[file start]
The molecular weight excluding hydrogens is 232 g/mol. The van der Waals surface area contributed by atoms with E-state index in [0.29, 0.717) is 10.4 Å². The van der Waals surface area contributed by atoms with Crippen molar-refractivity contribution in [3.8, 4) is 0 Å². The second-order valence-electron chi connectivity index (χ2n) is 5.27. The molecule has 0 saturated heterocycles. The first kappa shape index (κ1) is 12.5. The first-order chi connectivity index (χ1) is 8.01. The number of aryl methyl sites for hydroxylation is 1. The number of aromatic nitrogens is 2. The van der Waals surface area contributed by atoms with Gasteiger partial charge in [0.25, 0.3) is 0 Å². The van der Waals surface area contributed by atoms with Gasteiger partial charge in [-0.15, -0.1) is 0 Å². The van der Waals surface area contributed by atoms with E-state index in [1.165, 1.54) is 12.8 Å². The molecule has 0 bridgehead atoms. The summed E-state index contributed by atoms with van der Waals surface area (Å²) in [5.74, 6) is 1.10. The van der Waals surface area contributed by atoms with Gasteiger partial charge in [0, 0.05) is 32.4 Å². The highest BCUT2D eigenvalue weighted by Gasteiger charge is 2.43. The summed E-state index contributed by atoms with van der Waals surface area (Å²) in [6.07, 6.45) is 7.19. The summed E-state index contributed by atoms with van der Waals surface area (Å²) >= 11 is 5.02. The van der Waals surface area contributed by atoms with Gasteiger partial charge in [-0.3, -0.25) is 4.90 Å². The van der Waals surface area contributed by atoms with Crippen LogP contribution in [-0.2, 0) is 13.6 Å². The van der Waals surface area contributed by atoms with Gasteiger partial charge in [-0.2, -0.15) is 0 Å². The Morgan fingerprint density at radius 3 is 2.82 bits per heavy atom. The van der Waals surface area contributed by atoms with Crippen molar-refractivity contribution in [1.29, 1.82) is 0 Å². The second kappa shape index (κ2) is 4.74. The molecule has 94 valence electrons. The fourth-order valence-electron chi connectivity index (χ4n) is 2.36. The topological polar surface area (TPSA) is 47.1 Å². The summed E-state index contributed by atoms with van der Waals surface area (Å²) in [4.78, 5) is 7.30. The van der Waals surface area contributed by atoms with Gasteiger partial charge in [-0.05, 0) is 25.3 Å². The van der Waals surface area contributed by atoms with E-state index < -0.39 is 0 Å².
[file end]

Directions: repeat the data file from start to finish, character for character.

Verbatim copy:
The molecular weight excluding hydrogens is 232 g/mol. The van der Waals surface area contributed by atoms with E-state index in [0.29, 0.717) is 10.4 Å². The van der Waals surface area contributed by atoms with Crippen molar-refractivity contribution in [3.8, 4) is 0 Å². The second-order valence-electron chi connectivity index (χ2n) is 5.27. The molecule has 0 saturated heterocycles. The first kappa shape index (κ1) is 12.5. The first-order chi connectivity index (χ1) is 8.01. The number of aryl methyl sites for hydroxylation is 1. The number of aromatic nitrogens is 2. The van der Waals surface area contributed by atoms with Gasteiger partial charge in [0.25, 0.3) is 0 Å². The van der Waals surface area contributed by atoms with Gasteiger partial charge in [-0.15, -0.1) is 0 Å². The van der Waals surface area contributed by atoms with E-state index in [1.165, 1.54) is 12.8 Å². The molecule has 0 bridgehead atoms. The summed E-state index contributed by atoms with van der Waals surface area (Å²) in [5.74, 6) is 1.10. The van der Waals surface area contributed by atoms with Gasteiger partial charge in [0, 0.05) is 32.4 Å². The highest BCUT2D eigenvalue weighted by Gasteiger charge is 2.43. The summed E-state index contributed by atoms with van der Waals surface area (Å²) in [6.07, 6.45) is 7.19. The summed E-state index contributed by atoms with van der Waals surface area (Å²) >= 11 is 5.02. The van der Waals surface area contributed by atoms with Gasteiger partial charge in [-0.3, -0.25) is 4.90 Å². The van der Waals surface area contributed by atoms with Crippen LogP contribution in [-0.2, 0) is 13.6 Å². The van der Waals surface area contributed by atoms with Gasteiger partial charge in [-0.2, -0.15) is 0 Å². The Morgan fingerprint density at radius 3 is 2.82 bits per heavy atom. The van der Waals surface area contributed by atoms with Crippen molar-refractivity contribution in [1.29, 1.82) is 0 Å². The second kappa shape index (κ2) is 4.74. The molecule has 94 valence electrons. The fourth-order valence-electron chi connectivity index (χ4n) is 2.36. The topological polar surface area (TPSA) is 47.1 Å². The summed E-state index contributed by atoms with van der Waals surface area (Å²) in [4.78, 5) is 7.30. The van der Waals surface area contributed by atoms with Gasteiger partial charge in [-0.05, 0) is 25.3 Å². The van der Waals surface area contributed by atoms with E-state index < -0.39 is 0 Å².